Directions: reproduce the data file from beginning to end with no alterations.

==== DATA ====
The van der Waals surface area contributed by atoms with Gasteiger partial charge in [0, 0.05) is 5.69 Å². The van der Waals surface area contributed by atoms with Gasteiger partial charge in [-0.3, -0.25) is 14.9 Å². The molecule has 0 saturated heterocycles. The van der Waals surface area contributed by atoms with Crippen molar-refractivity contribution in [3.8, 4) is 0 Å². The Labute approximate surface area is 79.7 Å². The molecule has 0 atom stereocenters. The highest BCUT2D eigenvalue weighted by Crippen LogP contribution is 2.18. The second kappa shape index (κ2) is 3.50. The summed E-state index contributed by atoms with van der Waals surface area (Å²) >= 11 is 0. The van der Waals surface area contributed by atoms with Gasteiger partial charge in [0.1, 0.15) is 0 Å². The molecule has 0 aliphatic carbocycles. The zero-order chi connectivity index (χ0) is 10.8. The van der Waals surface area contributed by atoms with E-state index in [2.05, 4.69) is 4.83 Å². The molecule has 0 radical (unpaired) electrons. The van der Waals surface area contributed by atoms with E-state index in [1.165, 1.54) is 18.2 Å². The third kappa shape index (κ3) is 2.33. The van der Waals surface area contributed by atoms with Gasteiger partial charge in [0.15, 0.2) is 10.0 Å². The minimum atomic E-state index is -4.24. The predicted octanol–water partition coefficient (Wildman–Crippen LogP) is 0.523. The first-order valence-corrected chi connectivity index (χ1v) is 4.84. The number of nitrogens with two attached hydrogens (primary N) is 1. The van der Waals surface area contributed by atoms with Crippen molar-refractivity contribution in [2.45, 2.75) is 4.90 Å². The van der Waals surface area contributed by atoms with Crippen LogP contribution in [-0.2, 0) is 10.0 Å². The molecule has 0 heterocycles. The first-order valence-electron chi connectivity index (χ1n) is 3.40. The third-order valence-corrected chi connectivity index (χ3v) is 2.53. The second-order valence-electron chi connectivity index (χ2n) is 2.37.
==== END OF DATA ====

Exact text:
The van der Waals surface area contributed by atoms with Gasteiger partial charge in [0, 0.05) is 5.69 Å². The van der Waals surface area contributed by atoms with Gasteiger partial charge in [-0.3, -0.25) is 14.9 Å². The molecule has 0 saturated heterocycles. The van der Waals surface area contributed by atoms with Crippen molar-refractivity contribution in [3.8, 4) is 0 Å². The Labute approximate surface area is 79.7 Å². The molecule has 0 atom stereocenters. The highest BCUT2D eigenvalue weighted by Crippen LogP contribution is 2.18. The second kappa shape index (κ2) is 3.50. The summed E-state index contributed by atoms with van der Waals surface area (Å²) >= 11 is 0. The van der Waals surface area contributed by atoms with Gasteiger partial charge in [0.1, 0.15) is 0 Å². The molecule has 0 aliphatic carbocycles. The zero-order chi connectivity index (χ0) is 10.8. The van der Waals surface area contributed by atoms with E-state index in [2.05, 4.69) is 4.83 Å². The molecule has 0 radical (unpaired) electrons. The van der Waals surface area contributed by atoms with E-state index in [1.165, 1.54) is 18.2 Å². The third kappa shape index (κ3) is 2.33. The van der Waals surface area contributed by atoms with Gasteiger partial charge in [0.15, 0.2) is 10.0 Å². The minimum atomic E-state index is -4.24. The predicted octanol–water partition coefficient (Wildman–Crippen LogP) is 0.523. The first-order valence-corrected chi connectivity index (χ1v) is 4.84. The number of nitrogens with two attached hydrogens (primary N) is 1. The van der Waals surface area contributed by atoms with Crippen molar-refractivity contribution in [2.45, 2.75) is 4.90 Å². The van der Waals surface area contributed by atoms with Crippen LogP contribution in [-0.2, 0) is 10.0 Å². The molecule has 0 heterocycles. The first-order valence-electron chi connectivity index (χ1n) is 3.40. The third-order valence-corrected chi connectivity index (χ3v) is 2.53. The second-order valence-electron chi connectivity index (χ2n) is 2.37.